The relaxation area is set up with four individual lounge chairs all divided by curtains. Each chair has a view of Hong Kong harbor, a reading lamp and refreshments. Just as I was pulling out my cell phone to check email (a no-no in the spa area that I attempted to get away with), my therapist, Sandy, walked through the doors.
Once in the treatment room, Sandy explained the treatment I was to receive (which was great because since this was a trial day, my treatment was chosen for me based on what the therapist had left to practice). Lucky me, I was getting one of the spa's signature treatments: the 90-minute radiance facial with a jade stone eye treatment. The purpose was to "revitalize and brighten" my skin - something I certainly needed given my lack of sleep and general jet-lagged state of being.
I could go on about the facial itself and talk about the soothing scents used to massage and exfoliate my skin, the jade stones' cooling effects and the short amount of time it took for me to drift off to sleep during the scalp massage, but the real gem in treatment room 7 had little to do with the products and everything to do with Sandy.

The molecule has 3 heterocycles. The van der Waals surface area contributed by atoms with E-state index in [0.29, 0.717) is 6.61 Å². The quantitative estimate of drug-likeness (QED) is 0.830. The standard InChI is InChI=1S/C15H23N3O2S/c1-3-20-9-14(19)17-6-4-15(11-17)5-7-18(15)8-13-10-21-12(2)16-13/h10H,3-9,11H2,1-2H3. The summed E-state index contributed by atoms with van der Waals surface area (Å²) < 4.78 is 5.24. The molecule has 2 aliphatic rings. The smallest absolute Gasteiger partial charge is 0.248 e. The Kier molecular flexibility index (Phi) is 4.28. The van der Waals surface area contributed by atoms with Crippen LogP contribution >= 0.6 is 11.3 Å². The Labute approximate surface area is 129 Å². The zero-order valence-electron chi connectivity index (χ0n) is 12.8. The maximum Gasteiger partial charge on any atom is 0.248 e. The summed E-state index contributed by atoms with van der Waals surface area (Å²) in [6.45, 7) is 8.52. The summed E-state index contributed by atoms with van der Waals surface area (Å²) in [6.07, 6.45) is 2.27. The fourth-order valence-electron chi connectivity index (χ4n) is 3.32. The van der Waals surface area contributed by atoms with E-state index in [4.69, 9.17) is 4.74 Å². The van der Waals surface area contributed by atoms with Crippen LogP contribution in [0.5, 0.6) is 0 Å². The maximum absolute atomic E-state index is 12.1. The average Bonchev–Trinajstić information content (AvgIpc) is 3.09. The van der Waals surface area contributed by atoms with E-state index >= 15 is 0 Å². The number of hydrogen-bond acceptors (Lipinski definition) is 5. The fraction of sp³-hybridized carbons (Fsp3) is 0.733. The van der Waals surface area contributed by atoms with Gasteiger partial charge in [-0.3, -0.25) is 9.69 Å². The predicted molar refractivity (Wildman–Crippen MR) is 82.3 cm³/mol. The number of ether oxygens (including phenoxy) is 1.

A good spa therapist knows her client, even if she's never worked with him or her before. She can tell by the touch of your skin or how your muscles react to certain massage strokes if techniques need to be changed. Sandy was that therapist, and despite her brutal honesty about how I needed to take better care of the "small wrinkles" at the corner of my eyes, I found her approach to facials, well... therapeutic. She was right, I did need to take better care of my skin -- including my eyes -- especially given my time at 35,000-feet and my penchant for less than four hours of a sleep, on average, a night.